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Polyurethane raising grain?

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Forum topic by jasonallen posted 01-08-2015 10:43 PM 1277 views 1 time favorited 8 replies Add to Favorites Watch
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jasonallen

175 posts in 1080 days


01-08-2015 10:43 PM

Topic tags/keywords: oak finishing

I have never used polyurethane before. The only finish I have ever used is Minwax brushable lacquer. However, for this project I am using polyurethane because of the high possibility that a glass of water will be left standing on it. I used the same procedure that I have always used with lacquer.

1. Sand to 220
2. Clean with mineral spirits
3. Stain with Minwax
4. Clean with mineral spirits
5. Apply first coat of finish

I used to use a coat of sanding sealer before my first coat of finish but I decided that wasn’t necessary and had good luck without it in the past. This time, with the polyurethane, after my first coat dried I found the grain was raised at least 1/16 inch. I sanded it smooth with 320 grit paper, being careful not to sand off all the finish and re coated. The second coat is doing the same thing. Am I doing something wrong? Do I need to use a sanding sealer in the future? Or is this just expected with polyurethane? It is being applied to red oak. I chose to used water based polyurethane after being told the oil based would have a yellow effect. Will the water based also prevent water rings from glasses?

-- Skill and confidence are an unconquered army.


8 replies so far

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Loren

8295 posts in 3107 days


#1 posted 01-08-2015 10:46 PM

Poly that cleans up with water certainly will. Oil based
poly is getting hard to find in my state. Aside from
the grain raising though I’m finding today’s water based
poly really easy to work with.

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Redoak49

1936 posts in 1448 days


#2 posted 01-08-2015 11:16 PM

I am not surprised that the you had raised grain with the water based poly as I experience the same issue but never 1/16” maybe a 1/64” but never really measured it. I always assume that it will be an issue and need to sand back done smooth after the first coat.

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dustyoldman

22 posts in 705 days


#3 posted 01-09-2015 12:52 AM

To me the problem of the grain being raised on finishes today is that they are water based . years ago I did not have a problem of the grain being raised . You could put a finish on even cheap plywood and the grain was not raised . I made a kids booster stool 50 years ago and used varnish and it still looks good (6 kids 14 grand kids )
you could try to wipe the piece with a damp cloth and let dry and then sand (wiping with the damp cloth raises the grain ) then sand off the raised grain .it has worked for me .

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MrUnix

4203 posts in 1658 days


#4 posted 01-09-2015 01:11 AM

I use the oil-based minxax poly, and do a lot of red oak.. never had a problem with raised grain. But anything with water is going to do so. Also, make sure you are using real mineral spirits, not the ‘green’ stuff that seems to be everywhere these days.. it will raise the grain as well.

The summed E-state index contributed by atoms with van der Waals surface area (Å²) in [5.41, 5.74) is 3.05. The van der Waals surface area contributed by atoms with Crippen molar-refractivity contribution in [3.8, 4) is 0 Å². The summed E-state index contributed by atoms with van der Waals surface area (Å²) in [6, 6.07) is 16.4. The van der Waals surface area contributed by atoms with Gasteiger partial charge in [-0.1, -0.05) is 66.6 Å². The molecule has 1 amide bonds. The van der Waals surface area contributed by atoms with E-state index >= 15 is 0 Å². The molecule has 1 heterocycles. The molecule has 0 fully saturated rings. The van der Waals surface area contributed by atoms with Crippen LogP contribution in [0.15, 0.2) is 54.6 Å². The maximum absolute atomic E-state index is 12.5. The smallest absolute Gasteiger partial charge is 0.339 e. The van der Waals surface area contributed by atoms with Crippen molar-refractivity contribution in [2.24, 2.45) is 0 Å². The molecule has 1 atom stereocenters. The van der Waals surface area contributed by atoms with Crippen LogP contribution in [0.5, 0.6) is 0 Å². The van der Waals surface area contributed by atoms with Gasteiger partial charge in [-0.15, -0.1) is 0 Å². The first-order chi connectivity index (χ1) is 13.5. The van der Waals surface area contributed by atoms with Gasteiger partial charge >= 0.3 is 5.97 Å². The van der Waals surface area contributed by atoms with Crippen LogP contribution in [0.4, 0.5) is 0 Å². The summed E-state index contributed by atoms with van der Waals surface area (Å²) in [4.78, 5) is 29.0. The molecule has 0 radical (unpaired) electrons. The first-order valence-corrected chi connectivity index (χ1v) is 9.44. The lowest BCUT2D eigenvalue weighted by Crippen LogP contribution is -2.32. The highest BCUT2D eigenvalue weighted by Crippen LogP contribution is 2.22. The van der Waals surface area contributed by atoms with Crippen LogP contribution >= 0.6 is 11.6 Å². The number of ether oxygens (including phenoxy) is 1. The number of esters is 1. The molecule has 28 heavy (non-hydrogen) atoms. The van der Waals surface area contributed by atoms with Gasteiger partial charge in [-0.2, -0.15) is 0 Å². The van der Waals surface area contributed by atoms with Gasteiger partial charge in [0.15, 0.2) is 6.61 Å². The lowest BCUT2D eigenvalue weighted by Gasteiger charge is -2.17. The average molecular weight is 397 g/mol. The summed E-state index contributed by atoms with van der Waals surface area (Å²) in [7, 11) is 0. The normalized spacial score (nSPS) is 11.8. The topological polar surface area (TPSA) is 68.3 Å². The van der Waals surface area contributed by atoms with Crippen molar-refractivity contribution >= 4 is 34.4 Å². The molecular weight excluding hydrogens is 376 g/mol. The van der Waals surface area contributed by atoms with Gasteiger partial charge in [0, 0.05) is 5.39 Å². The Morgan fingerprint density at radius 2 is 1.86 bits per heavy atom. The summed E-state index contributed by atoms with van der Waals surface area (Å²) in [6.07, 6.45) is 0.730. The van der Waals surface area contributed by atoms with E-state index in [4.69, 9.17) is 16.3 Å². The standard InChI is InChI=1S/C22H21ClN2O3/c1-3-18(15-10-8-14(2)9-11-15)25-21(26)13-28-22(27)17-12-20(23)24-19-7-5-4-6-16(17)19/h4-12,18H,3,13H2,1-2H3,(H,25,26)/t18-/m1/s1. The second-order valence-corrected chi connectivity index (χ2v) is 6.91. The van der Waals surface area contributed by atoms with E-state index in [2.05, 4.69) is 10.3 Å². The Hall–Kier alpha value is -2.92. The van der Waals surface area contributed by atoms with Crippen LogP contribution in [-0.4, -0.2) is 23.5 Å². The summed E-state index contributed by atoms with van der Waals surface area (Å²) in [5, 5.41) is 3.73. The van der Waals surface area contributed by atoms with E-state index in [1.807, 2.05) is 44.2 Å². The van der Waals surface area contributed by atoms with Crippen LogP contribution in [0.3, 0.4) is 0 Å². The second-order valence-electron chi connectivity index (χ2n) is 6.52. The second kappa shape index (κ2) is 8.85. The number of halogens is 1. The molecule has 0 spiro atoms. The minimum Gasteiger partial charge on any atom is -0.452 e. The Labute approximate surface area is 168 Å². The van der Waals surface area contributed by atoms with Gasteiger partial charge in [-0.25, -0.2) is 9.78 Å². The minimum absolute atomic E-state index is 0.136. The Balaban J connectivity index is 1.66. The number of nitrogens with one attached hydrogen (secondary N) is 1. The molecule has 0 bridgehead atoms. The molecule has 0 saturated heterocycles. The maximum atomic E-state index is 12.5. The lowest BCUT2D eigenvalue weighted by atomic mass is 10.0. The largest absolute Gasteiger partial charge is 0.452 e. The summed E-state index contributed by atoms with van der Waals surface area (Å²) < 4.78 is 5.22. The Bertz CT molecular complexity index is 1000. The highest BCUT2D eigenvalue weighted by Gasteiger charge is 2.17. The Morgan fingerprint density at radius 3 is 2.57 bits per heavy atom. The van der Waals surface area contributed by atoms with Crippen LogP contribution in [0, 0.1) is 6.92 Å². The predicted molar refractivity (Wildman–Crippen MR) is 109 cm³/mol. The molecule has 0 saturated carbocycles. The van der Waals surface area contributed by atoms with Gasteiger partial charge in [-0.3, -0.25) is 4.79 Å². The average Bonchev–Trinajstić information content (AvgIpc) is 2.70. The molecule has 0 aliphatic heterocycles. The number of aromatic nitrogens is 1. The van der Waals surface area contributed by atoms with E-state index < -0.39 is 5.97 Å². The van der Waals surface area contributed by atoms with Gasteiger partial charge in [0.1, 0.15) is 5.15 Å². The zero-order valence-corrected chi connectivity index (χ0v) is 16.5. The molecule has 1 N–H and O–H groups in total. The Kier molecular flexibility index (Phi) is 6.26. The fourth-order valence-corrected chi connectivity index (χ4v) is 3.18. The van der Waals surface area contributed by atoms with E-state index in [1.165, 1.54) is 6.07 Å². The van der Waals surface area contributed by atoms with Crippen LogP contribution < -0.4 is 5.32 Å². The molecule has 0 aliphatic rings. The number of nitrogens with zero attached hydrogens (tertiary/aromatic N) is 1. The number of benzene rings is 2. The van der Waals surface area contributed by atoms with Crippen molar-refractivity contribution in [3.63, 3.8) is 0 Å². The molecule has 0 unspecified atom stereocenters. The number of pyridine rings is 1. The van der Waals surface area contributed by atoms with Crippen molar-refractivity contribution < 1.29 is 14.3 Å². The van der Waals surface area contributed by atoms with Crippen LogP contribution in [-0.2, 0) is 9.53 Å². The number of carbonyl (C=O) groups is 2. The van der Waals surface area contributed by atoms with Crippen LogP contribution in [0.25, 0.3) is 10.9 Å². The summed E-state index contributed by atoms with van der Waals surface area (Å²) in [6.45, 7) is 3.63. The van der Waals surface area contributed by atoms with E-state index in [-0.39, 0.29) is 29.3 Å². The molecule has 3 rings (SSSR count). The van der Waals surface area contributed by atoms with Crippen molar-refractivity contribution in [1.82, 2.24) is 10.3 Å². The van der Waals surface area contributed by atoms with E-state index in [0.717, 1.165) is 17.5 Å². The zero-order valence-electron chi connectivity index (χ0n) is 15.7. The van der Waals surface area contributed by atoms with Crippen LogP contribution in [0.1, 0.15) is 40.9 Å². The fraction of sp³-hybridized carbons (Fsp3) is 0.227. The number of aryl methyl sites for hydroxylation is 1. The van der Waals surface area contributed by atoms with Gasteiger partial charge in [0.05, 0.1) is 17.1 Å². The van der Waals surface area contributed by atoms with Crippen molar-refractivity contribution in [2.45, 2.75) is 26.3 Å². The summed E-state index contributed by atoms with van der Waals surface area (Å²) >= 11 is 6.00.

Cheers,
Brad

-- Brad in FL - To be old and wise, you must first be young and stupid

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gfadvm

14940 posts in 2150 days


#5 posted 01-09-2015 02:07 AM

Yep, That’s the downside to water based poly for me. Oil based poly and Spar do not raise the grain like the WB does.

-- " I'll try to be nicer, if you'll try to be smarter" gfadvm

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runswithscissors

2176 posts in 1485 days


#6 posted 01-10-2015 12:52 AM

I’ve had good luck with water based acrylic (Deft). The first coat raises the grain, but after sanding that down the subsequent coats merely need a light sanding.

-- I admit to being an adrenaline junky; fortunately, I'm very easily frightened

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Fred Hargis

3926 posts in 1953 days


#7 posted 01-10-2015 12:42 PM

I’m puzzled by the second coat raising the grain. Generally, after the first coat is on, the surface is sealed and shouldn’t raise anymore. For the record, that isn’t “polyurethane”. All waterborne finishes (one exception) are primarily an acrylic finish. It seems like the word “polyurethane” has some magic in the marketing of finishes, so the manufacture’s added a small amount of urethane resin to the can, and put giant letters on the label declaring it “poly”. Back to your issue: I would put on 2 more coats, cut the whiskers back and go from there (at least one more coat). Oh, yeah, the one exception to waterbornes: someone (in the pharmaceuticals industry) figured out how to make actual shellac resins aqueous. So we do have waterborne shellac, since shellac is a common drug coating I guess the aqueous formula has some benefits to them.

-- Our village hasn't lost it's idiot, he was elected to congress.

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Logan Windram

303 posts in 1921 days


#8 posted 01-10-2015 01:21 PM

The first coat of a finish is essentially a sanding sealer. If you are going to stain or dye a piece then apply WB poly, I’d raise the grain first, then sand back of course. After that you shouldn’t have any issues, that is unless you cut the poly with a lot of water to make it thin for brushing…. But the grain should not act up every coat.

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